In the race to embrace artificial intelligence swiftly, companies are investing millions of dollars to stay competitive. In most cases, AI development is leading business strategy — not just assessing the business needs but building new capabilities to accelerate strategic AI transformation. However, experts believe that it should be the other way round — companies should let their business strategy lead AI deployment. But despite all the hype AI is still in its infancy stage, an AT Kearney report reveals.
Some 5,000 AI-based startups which have been launched since 2014 have attracted a total of $40 billion from venture capital firms and the investment arms of leading technology companies. Capital is flowing across the sector, with autonomous vehicle systems landing the most money, followed by RPA technologies.
In the race to embrace AI fast enough, enterprises have to grapple with the hard truth — slower ROI. As the use cases get narrower and technology penetration deepens, demand for AI visionaries and computer scientists is shooting up. Technology experts are now beginning to harp about the transformative power of emergent technologies — consumer-facing AI applications, cloud computing and the internet of things. But despite all this, a report in Foreign Policy emphasises that the final payoff is a decade away.
The reason seems to be that general-purpose technologies can be used in so many ways, but their adoption takes a long time to reach critical mass.
Is AI A General-Purpose Technology?
General-Purpose Technologies (GPT) are known as the engines of growth. For example, the steam engine and electricity played that role in the past in enhancing productivity and advancing economies. Similarly, semiconductors and computers are playing a similar role today, bringing substantive economic gains which are reflected in productivity statistics too. GPTs are known for their technological milestones and overhauling the economic landscape, thereby creating business value.
However, as Erik Brynjolfsson, and Daniel Rock put it in their NBER Working Paper, one of the key subsets of AI — machine learning has not seen the full enterprise adoption. A key point presented by Rock and Brynjolfsson full effects for general-purpose technologies will not be realised until complementary innovations are developed and implemented. The paper further reveals that adjustment costs, organisational changes and new skills have to be factored in for a successful AI to drive economic growth. It also drives the market value of firms and national statistics can fail to measure the full benefits of the new technologies. In other words, for AI to reap the economic benefit, it will take time for the true potential of a GPT, in this case, AI to become clear. Thereafter, it takes more time for firms to decide how to adapt production processes accordingly.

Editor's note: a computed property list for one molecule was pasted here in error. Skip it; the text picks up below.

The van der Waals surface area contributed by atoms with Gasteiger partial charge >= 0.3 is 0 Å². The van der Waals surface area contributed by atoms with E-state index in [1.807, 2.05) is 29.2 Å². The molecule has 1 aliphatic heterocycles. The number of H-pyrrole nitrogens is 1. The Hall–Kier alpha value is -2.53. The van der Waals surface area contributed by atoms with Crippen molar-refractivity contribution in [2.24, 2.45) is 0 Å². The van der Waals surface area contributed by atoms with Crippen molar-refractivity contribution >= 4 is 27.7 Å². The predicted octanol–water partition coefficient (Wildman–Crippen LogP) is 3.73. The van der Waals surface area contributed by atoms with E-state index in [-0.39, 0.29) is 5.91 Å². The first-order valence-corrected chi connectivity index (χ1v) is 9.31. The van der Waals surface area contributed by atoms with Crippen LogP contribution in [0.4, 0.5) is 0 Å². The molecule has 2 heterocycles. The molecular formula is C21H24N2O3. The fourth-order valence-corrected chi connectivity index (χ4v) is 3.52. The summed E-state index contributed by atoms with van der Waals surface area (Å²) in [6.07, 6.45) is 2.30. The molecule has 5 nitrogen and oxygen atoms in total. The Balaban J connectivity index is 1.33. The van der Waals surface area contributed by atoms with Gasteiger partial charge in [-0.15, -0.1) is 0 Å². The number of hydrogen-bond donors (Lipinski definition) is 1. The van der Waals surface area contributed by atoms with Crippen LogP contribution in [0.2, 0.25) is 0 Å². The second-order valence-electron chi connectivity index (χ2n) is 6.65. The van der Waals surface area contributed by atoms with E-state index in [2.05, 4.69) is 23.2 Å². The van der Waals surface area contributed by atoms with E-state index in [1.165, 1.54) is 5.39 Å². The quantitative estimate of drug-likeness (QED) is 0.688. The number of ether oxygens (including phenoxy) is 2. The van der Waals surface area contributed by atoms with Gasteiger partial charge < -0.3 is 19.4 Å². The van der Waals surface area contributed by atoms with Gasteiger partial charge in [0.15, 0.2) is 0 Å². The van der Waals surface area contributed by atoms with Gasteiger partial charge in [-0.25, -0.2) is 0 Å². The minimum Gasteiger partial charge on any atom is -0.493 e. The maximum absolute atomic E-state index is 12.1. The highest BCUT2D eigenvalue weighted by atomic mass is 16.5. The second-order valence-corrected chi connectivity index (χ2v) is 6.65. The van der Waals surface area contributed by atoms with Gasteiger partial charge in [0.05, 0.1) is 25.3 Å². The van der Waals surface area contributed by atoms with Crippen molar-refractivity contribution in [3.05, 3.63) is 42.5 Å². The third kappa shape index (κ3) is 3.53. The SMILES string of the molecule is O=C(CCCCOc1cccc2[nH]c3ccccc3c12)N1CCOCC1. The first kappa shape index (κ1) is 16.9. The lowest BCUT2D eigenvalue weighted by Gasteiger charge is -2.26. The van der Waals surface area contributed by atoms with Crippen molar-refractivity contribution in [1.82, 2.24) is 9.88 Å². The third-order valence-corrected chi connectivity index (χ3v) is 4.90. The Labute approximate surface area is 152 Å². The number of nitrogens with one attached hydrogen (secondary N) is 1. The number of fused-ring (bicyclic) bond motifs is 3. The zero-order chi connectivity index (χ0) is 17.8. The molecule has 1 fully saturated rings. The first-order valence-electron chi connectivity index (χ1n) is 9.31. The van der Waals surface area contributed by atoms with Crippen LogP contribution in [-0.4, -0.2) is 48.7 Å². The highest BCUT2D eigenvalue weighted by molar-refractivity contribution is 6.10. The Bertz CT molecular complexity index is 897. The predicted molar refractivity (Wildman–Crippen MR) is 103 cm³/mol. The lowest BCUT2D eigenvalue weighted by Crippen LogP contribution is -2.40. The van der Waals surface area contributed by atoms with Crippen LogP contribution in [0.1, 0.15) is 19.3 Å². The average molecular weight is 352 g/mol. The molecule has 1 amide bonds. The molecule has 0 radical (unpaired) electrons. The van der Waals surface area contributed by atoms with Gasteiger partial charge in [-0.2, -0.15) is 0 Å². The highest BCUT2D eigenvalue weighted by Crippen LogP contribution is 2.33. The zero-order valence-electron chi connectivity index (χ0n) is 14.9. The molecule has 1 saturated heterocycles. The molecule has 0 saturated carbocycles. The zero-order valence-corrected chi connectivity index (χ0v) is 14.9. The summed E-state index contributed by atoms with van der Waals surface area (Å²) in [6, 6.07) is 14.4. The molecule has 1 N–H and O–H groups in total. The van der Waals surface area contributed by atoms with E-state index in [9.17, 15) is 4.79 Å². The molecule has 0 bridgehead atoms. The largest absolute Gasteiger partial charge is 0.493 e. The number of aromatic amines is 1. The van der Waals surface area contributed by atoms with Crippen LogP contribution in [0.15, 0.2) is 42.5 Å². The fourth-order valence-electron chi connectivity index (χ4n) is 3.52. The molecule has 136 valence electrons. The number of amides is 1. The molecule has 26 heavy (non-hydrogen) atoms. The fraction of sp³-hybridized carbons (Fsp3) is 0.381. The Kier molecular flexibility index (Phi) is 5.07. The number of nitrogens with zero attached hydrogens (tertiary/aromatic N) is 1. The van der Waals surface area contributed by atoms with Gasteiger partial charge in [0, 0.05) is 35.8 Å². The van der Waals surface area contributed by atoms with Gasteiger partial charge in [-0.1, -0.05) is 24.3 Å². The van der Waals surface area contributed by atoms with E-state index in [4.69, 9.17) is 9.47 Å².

AI Has Shown Promising Signs
AI technology is mired with legal and regulatory concerns that range from data security to anti-trust and liability issues. This is slowing the development of deployment of consumer AI applications. Currently, despite the hype around autonomous vehicles, automakers and autonomous tech providers are dealing with delayed deployment. The paper emphasises even though there is an increased adoption of certain consumer-facing AI solutions, there’s absolutely no knowing whether consumers will be ready to embrace the full breadth of AI technologies which will be introduced to the market.
AI — The Most Important GPT Of The Era
Technological optimism is abound when it comes to AI and investors. Researchers are also putting in exponential amount of money and resources to increases its use cases and drive widespread adoption. But there’s a negative side to all this — its benefits are being reaped only by a small section of the economy.
Here are some of the reasons outlined for AI as GPT:
- Adoption to drive innovation across sectors
- Will generate major social benefits and improve welfare and productivity
- Spillovers throughout the economy as was with previous general-purpose technologies
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Richa Bhatia is a seasoned journalist with six-years experience in reportage and news coverage and has had stints at Times of India and The Indian Express. She is an avid reader, mum to a feisty two-year-old and loves writing about the next-gen technology that is shaping our world.